Insurers Slam Dallas Eatery Co.'s Bid To Keep Case In Texas

By Joyce Hanson
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Law360 (July 21, 2020, 5:50 PM EDT) -- The Cincinnati Insurance Co. has told a Texas federal court that a Dallas restaurant group suing over COVID-19 coverage fraudulently added two defendants solely to remand the case back to state court, where it thinks it stands a better chance of a favorable outcome.

Insurance agent Baron Cass and his brokerage, Swingle Collins Co. LLC, joined Cincinnati on Friday in opposing Vandelay Hospitality Group LP's June 16 motion to remand the case to the District Court of Dallas County, Texas, saying the restaurant group's counsel wrote in an email that it added the two defendants specifically to "defeat diversity" jurisdiction in the federal court and keep the case in state court.

Vandelay's counsel sent the April 21 email to restaurant group principal Hunter Pond, and the message was forwarded the following day to Cass, a Texas resident who works for the Dallas-based brokerage, according to the defendants' Friday response. On May 26, Cincinnati said, Cass consented to the insurance company's filing of a notice of removal to federal court based on the fraudulent joinder.

"This is textbook fraudulent joinder," Cincinnati argued. "Vandelay cannot establish a cause of action against Cass or Swingle Collins in state court. Vandelay cites no cases from Texas or from any court within the Fifth Circuit that hold that an individual insurance agent or its brokerage is a proper party to an insurance coverage dispute. And for good reason. There are none because the agent is not a proper party."

Vandelay first sued Cincinnati in Texas state court in late April before Cincinnati removed the case to Texas federal court in May. Vandelay had submitted a business loss claim to Cincinnati in March and heard back later that the pandemic is not covered under its policy. The group closed its three restaurants in response to state shutdown orders on March 17, according to court records.

Cincinnati moved on June 2 to dismiss the suit for failure to state a claim, saying the restaurant group's insurance policy only supplies property insurance coverage, such as in the case of a fire or storm, and "not for economic loss caused by efforts to protect the public from disease."

Vandelay shot back in a July 3 response that the insurer failed to point to any specific reasons why the more than $1 million in damages it suffered from the pandemic and state-mandated closures could not be covered. The restaurant group argued that civil authority orders have called COVID-19 a "disaster," meaning it is an "occurrence" covered under its policy terms.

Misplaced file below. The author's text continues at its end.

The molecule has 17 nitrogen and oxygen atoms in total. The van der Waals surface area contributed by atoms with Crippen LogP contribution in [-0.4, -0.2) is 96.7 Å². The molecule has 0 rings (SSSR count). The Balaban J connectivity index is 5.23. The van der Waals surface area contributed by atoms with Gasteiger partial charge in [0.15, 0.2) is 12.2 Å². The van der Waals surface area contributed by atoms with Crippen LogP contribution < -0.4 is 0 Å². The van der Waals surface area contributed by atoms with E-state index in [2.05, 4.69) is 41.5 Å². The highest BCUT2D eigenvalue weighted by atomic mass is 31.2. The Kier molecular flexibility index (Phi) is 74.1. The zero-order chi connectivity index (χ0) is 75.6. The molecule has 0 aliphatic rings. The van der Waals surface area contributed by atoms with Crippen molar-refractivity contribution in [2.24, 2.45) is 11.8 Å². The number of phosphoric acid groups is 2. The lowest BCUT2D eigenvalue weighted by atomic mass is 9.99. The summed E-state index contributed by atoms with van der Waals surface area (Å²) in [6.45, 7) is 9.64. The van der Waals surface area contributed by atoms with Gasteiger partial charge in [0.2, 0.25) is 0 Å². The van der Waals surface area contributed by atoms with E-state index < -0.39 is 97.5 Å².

"Unless specifically excluded from the policy, COVID-19 is a disaster that poses an imminent threat of severe damage, injury, or loss of property. As there is no express written exclusion for 'disaster,' 'virus' or 'pandemic' in this policy, plaintiff is substantially justified in obtaining coverage under its all-risk policy," Vandelay argued.

The restaurant group cited Texas Gov. Greg Abbott's declaration on June 26 that COVID-19 is a "disaster," saying that government code defines "disaster" as "the occurrence" of damage, injury, or loss of life or property.

And its all risk commercial policy with Cincinnati defines an occurrence as "disasters arising from a single happening," Vandelay said, claiming the COVID-19 pandemic is the same as other natural disasters that should be covered under property insurance.

"If, as Cincinnati posits, the presence of bacteria and viruses could never result in 'physical loss or damage,' then there would be no need for Cincinnati and others to promulgate, much less sell, policies with endorsements that specifically exclude them from the scope of coverage on a policy that insures against just that, 'physical loss or damage,''' Vandelay said.

Vandelay also said that COVID-19's actual physical presence in its properties prevents its restaurants from functioning fully. It alleged that Cincinnati has tried to ignore the loss its business has suffered due to COVID-19 and state-mandated closures.

Counsel for Cass and Swingle Collins declined to comment Tuesday.

Counsel for Cincinnati and Vandelay did not respond immediately to requests for comment.

Vandelay is represented by Shauna A. Izadi and Jason H. Friedman of Friedman Feiger LLP.

Cincinnati is represented by S. Jan Hueber and Nicholas Rodriguez of Litchfield Cavo LLP.

Cass and Swingle Collins are represented by Robert A. Bragalone and Nathan D. Pearman of Gordon & Rees LLP.

The case is Vandelay Hospitality Group v. The Cincinnati Insurance Co. et al., case number 3:20-cv-01348, in the U.S. District Court for the Northern District of Texas.

--Additional reporting by Daphne Zhang. Editing by Daniel King.

For a reprint of this article, please contact reprints@law360.com.

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